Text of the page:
Federal judges finally just order the EPA to ban a dangerous pesticide

The agency concluded it might be unsafe back in 2016.

a farmer in a soybean field
The EPA seemed poised to ban the toxic pesticide, but then reversed its course.DepositPhotos

After 11 years of lawsuits, reviews and delays by the Environmental Protection Agency, federal judges last week ordered the agency to ban chlorpyrifos, a widespread agricultural pesticide derived from a class of chemicals first used to develop World War II nerve agents.

The U.S. 9th Circuit Court of Appeals ruled 2-1 that "there was no justification" for the EPA to allow any amount of chlorpyrifos on fruits and vegetables "in the face of scientific evidence that its residue on food causes neurodevelopmental damage to children," wrote Judge Jed S. Rakoff of the Southern District of New York in the decision Thursday.

"This is a big deal because it gets a dangerous neurotoxic pesticide off our food," says Marisa Ordonia*, an associate attorney with Earthjustice who worked on the case.

Chlorpyrifos, produced by Dow Chemicals, was first registered for agricultural and residential use in 1965. An effective neurotoxin, chlorpyrifos acts on anything with a nervous system using the same mechanism as Sarin gas and other organophosphates. It binds tightly to inhibit acetylcholinesterase, an enzyme in the body that resets nerve cells after they fire so they can transmit new signals. Without acetylcholinesterase, the nerve cells get jammed by the same signal, leading to involuntary muscle spasms and paralysis. At high enough concentrations, chlorpyrifos can stop the heart and lungs.

Between 2011 to 2015, U.S. farmers sprayed five to ten million pounds of chlorpyrifos on corn, soybeans, Brussel sprouts, broccoli, cauliflower, fruits, nuts, and other row crops, according to the United States Geological Survey. The insecticide is also used on golf courses, in greenhouses, and to treat wooden structures.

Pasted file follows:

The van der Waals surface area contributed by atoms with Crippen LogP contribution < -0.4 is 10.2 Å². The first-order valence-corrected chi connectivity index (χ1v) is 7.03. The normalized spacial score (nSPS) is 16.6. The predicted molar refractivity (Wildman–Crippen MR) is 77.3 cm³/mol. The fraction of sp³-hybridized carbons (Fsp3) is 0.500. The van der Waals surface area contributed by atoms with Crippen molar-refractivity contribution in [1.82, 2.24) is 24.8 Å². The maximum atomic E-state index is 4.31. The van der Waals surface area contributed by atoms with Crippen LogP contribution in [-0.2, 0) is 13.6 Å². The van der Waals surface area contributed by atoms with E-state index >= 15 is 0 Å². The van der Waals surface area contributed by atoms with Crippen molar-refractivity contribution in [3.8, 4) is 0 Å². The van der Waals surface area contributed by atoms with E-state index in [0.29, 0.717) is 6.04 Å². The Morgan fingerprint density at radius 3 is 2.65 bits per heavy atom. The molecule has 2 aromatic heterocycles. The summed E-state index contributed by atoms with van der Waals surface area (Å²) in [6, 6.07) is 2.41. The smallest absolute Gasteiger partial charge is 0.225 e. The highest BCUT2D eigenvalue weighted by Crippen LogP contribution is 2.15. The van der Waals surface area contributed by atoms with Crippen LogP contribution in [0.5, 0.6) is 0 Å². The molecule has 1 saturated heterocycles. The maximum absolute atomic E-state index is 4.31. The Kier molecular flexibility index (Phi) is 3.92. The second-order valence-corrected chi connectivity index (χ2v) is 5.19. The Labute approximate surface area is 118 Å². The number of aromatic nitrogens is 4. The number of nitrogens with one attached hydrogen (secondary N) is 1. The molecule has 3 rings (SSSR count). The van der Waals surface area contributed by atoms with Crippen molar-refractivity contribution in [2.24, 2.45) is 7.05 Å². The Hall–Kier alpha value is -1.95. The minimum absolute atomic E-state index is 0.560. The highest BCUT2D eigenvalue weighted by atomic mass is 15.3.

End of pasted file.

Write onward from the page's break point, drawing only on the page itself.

Widespread agricultural use leaves farmworkers and people living in rural farming communities especially vulnerable to acute chlorpyrifos poisoning. However, more recent evidence shows that chlorpyrifos poses additional health threats over longer exposures, especially in infants and young children.

Shortly after the EPA retained what they considered were acceptable levels of chlorpyrifos on produce in 2006—despite new studies from a trio of major research institutions showing lower birth weight, delayed motor and mental development, reduced IQ, and increased likelihood of attention deficit disorders in children exposed prenatally to chlorpyrifos, even at amounts below what the EPA deemed safe—environmental groups sued in 2007.

After a series of lawsuits that led to more reviews and then a court order to act by March 2017, EPA scientists concluded in a 2016 risk assessment that the amount of chlorpyrifos residue on most of the fruits and vegetables we eat exceeded the "reasonable certainty of no harm" standard required by federal law. The EPA looked like it was inching towards a ban on chlorpyrifos on foods, but then reversed course two days before the court-ordered deadline—one of recently ousted EPA Administrator Scott Pruitt's first actions following his confirmation in February 2017.

The move coincides with lobbying from Dow. Dow Chemical donated $1 million toward President Trump's inauguration events and its chairman and CEO served as a key advisor to Trump on manufacturing. Dow Agrosciences also consistently spent at least $50,000 each quarter since 2016 to lobby on chlorpyrifos.

Unwilling to wait for the EPA to take action, Hawaii, a heavily agricultural state, banned chlorpyrifos in May. Now the rest of the U.S. will play catch up following Thursday's court order. The EPA has 60 days to ban chlorpyrifos or challenge the decision by petitioning the Supreme Court.

  • Correction 8/15: An earlier version of this article misspelled Marisa Ordonia's name. We regret the error.